Octogenarian Ramkrishna Ghosh Mandal, a resident of Panchanantala Road for over four decades, has been witness to the gradual decline of Howrah. “It’s going to take a lot of effort and determination to set the ills right. But the new mayor gives me hope. He has been active so far,” said the homoeopath who runs a charitable clinic from his home.
The mayor himself has sought time. “For over 30 years, Howrah has been neglected. It’s time it got its due. I will try and undo some of it but I need time,” said Chakraborty, who scored with a single gesture barely a month after assuming office. A pipe had burst on Belilious Road and no municipal worker had reached the spot till midday. Chakraborty himself rushed to the spot, called the engineers and supervised the repair till late at night.
“Howrah has always been neglected. Even though it’s much older than its sibling across the river, even though it generated more revenue as an industrial hub, it was always Calcutta that was the tilottoma (beauty),” rued Sankar Sanyal, the president of the Howrah Chamber of Commerce and Industries. Sanyal is hopeful that chief minister Mamata Banerjee will make amends. “She wants to bring Howrah to the forefront again. She shifted out of Writers’ to come to Nabanna. She could have easily chosen Salt Lake. There are talks of having a secretariat building here. An annex of the Assembly will also be located here,” he said. On his wish list is a road parallel to GT Road that will connect north and south Howrah.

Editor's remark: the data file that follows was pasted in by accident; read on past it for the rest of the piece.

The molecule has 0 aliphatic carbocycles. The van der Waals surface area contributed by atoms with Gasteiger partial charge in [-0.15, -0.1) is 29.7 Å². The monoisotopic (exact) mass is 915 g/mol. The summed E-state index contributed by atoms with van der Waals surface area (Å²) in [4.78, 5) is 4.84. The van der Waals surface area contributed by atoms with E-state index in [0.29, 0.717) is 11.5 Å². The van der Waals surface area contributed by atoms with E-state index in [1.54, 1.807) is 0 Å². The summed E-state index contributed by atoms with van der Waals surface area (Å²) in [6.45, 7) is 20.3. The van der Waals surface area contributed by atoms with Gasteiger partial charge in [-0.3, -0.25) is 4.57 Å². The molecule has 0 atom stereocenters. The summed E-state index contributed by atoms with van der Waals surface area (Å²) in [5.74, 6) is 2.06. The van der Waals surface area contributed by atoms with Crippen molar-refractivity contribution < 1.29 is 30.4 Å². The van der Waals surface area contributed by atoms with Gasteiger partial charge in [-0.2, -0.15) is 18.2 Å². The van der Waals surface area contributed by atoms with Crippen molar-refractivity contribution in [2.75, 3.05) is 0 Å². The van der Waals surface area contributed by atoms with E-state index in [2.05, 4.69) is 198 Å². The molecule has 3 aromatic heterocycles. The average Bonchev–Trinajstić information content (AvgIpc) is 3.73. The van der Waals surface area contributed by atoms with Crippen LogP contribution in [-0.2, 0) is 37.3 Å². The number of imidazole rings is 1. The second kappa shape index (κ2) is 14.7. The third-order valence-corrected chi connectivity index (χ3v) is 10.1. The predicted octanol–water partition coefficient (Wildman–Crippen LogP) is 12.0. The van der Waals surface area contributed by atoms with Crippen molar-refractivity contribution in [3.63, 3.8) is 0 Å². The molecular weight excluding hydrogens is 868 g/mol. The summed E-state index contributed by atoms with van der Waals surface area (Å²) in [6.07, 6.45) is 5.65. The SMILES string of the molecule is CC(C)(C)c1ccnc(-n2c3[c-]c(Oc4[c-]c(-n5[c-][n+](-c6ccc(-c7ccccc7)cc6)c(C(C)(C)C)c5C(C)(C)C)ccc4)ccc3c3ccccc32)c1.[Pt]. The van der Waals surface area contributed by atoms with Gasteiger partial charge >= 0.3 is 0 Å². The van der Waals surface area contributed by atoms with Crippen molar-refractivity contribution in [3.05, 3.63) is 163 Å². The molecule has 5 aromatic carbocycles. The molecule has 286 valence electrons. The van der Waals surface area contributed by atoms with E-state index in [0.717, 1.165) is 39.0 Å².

Nabanna alone can’t turn things around for Howrah, said actor Rudranil Ghosh, who has his ancestral home in Jagachha and is a frequent visitor to the city across the river. “Nabanna is a very attractive building. The roads leading to and from Nabanna are clear and wide, the drains clear, the place has been spruced up. But less than 10km away, roads are broken and perennially flooded, there are no health services. I would like our political guardians to beautify all of Howrah like the area around Nabanna.”
Artist Nikhilesh Das, a veteran Leftist who has lived in central Howrah all his life, is not too hopeful. “It’s difficult to change Howrah. It’s too steeped in corruption, mismanagement, decay and failure. The downfall started with flight of industry. There are lockouts in all big factories. It’s economically impoverished.”
10 TASKS AT HAND
• Map of waterlogged areas and a comprehensive survey report on drains and sewerage. Desiltation before monsoon
• Three flyovers — Salkia Chowrasta, Kamardanga and Ramrajatala — for smooth movement of traffic
• Control room in hospitals
• Compactor to be used in Belgachhia trenching ground
• Parks and waterbodies, including Santragachhi Jheel, to be preserved and beautified
• Burning ghats to be renovated
• Corporation-run schools that are closed for want of students will be turned into music school, art and craft school and schools for physically challenged children
• Sarat Sadan will be turned into another Nandan
• Water supply to start from 11.30am instead of noon
• 48 roads in Howrah town to be renovated at Rs10.8 crore
Are you optimistic about the revival of Howrah? Tell firstname.lastname@example.org